NCAA Provides Riches for Almost Everyone

Pay to PlayMy blog yesterday was about how much money those associated with the NCAA earn. Almost everyone associated with the NCAA, that is. The employees of the NCAA make a good deal of money with the president getting about a $1.6 million annual salary. The University Presidents are basically fund-raisers and sports teams are their main sales pitch.

Game-day announcers make very nice money. Coaches make big money. Assistant coaches make good money. Sports radio personalities make money. Stadium owners make money on ticket sales. Broadcasters earn money in advertising revenue. Advertisers earn money in increased sales. Sports paraphernalia stores sell jerseys. Video game manufacturers make money. Stadium vendors earn money. Construction companies build stadiums and make money. Referees make money. I’m sure you can think of a few more people who benefit either directly or peripherally from college sports.

The people who don’t make money are the student-athletes. They get a scholarship. The perceived value of the scholarship is the cost of a year’s education but this is also false. The scholarships don’t cost the university anything, they gain the university millions of dollars. The money the athletes generate pays for the scholarships many times over. The cost non-athletes pay in tuition is higher in part to cover the scholarship of athletes. Still, there is value in a college education for an athlete although many of them would have gone to college anyway if the athletic scholarship was not available.

There are many reasonable arguments why opening college athletes to direct pay in the form of professional sports is not the best idea. The open competition would create an unsavory atmosphere. College coaches would be bidding for the services of their players and something akin to a draft would be required eventually. That or splitting college athletics into pay and no-pay divisions. The student-athletes would be just athletes with no pretense at going to school. Without  scholarships the athletes for sports other than basketball and football would vanish.

There are a number of proposed methods of paying the players for their services and avoiding these dangers. A system like minor league baseball is one idea. A lump sum payment at the start of their college career is another idea.

I think something akin to a 401(k) is the best solution. Money is put into a fund for each year the student stays in the system. This money is untouchable until the student finishes their eligibility or leaves school. Students in the sports that generate the most money, men’s football and men’s basketball, would be slotted for higher payments while less financially lucrative sports would get smaller amounts or simply the scholarship they currently receive.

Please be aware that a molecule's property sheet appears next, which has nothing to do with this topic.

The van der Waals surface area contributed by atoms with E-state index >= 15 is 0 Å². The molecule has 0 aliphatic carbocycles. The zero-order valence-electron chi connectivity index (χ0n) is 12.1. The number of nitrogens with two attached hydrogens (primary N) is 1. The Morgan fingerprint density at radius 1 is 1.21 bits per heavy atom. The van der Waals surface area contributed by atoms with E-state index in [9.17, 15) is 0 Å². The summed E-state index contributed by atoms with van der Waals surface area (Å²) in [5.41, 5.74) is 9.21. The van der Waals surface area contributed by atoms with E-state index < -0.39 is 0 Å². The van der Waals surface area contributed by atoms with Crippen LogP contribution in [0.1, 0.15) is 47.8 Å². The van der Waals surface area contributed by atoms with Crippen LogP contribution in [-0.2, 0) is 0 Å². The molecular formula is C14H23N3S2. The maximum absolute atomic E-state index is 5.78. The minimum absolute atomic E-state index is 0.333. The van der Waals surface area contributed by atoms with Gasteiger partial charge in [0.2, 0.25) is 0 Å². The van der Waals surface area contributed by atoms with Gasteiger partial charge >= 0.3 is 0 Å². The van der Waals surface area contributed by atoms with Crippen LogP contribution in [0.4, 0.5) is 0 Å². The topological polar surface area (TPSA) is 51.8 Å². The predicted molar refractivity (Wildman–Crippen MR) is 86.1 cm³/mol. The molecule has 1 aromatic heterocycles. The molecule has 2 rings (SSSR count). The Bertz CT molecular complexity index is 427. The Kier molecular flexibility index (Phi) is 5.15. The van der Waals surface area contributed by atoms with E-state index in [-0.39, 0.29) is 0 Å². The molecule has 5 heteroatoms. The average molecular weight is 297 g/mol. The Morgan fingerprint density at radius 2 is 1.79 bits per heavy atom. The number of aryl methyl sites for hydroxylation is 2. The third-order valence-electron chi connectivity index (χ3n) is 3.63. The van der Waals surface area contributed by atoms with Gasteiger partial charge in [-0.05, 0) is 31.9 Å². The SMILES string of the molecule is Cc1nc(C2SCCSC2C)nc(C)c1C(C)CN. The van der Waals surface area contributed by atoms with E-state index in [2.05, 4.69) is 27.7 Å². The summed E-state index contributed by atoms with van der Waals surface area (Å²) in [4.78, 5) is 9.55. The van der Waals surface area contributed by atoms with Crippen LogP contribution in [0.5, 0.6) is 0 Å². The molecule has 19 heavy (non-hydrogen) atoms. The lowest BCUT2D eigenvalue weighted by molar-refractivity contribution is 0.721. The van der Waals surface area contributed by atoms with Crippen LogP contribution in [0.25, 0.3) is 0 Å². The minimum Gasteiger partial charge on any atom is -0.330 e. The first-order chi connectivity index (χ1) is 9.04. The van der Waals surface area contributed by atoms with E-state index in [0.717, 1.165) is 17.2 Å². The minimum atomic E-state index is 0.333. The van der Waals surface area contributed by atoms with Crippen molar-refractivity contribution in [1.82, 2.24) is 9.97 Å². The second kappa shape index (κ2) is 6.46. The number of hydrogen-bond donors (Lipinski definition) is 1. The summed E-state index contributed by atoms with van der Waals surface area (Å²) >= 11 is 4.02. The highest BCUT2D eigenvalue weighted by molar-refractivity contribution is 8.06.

The money allotted could be drawn from both the money raised by the school and by the NCAA as a whole. Television contracts, jersey endorsements, ticket sales, etc. I think it would be best if the money was the same for all schools in the same division and sport. Thus Division I men’s basketball players would be slotted a certain amount. This avoids an imbalance where higher paying schools attract better recruits.

A percentage of this money from the NCAA and the schools would be lumped into a fund and divided by the number of players in that sport, with Division I men basketball and football players getting the lion’s share. As an example, there are 13 men on each of the 340 Division I basketball schools giving us a total of 4,420 players. Let’s say we put away $50 million for the players. That’s about $11,000 or so for each player for each year in the league. It’s not a massive amount but it’s not horrible and it’s better than nothing. Personally I think the $50 million is a very low figure.

I think it likely that we would have to redefine the Divisions based on revenue raised. Something akin to the European soccer relegation rules where if a team doesn’t make enough in television revenue and ticket sales they are reduced to the next lowest division. Schools that had no interest in participating in such a scheme, such as the Ivy League, could opt-out in a non-payment division.

It’s not a perfect scheme and there are pitfalls that I’m sure my readers can find but I think it is far more equitable than the current shameful system.

What do you think? Comment away!

Tom Liberman
Sword and Sorcery fantasy with a Libertarian Twist
Current Release: The Sword of Water ($2.99 for 300+ pages of adventure, excitement, and fun)
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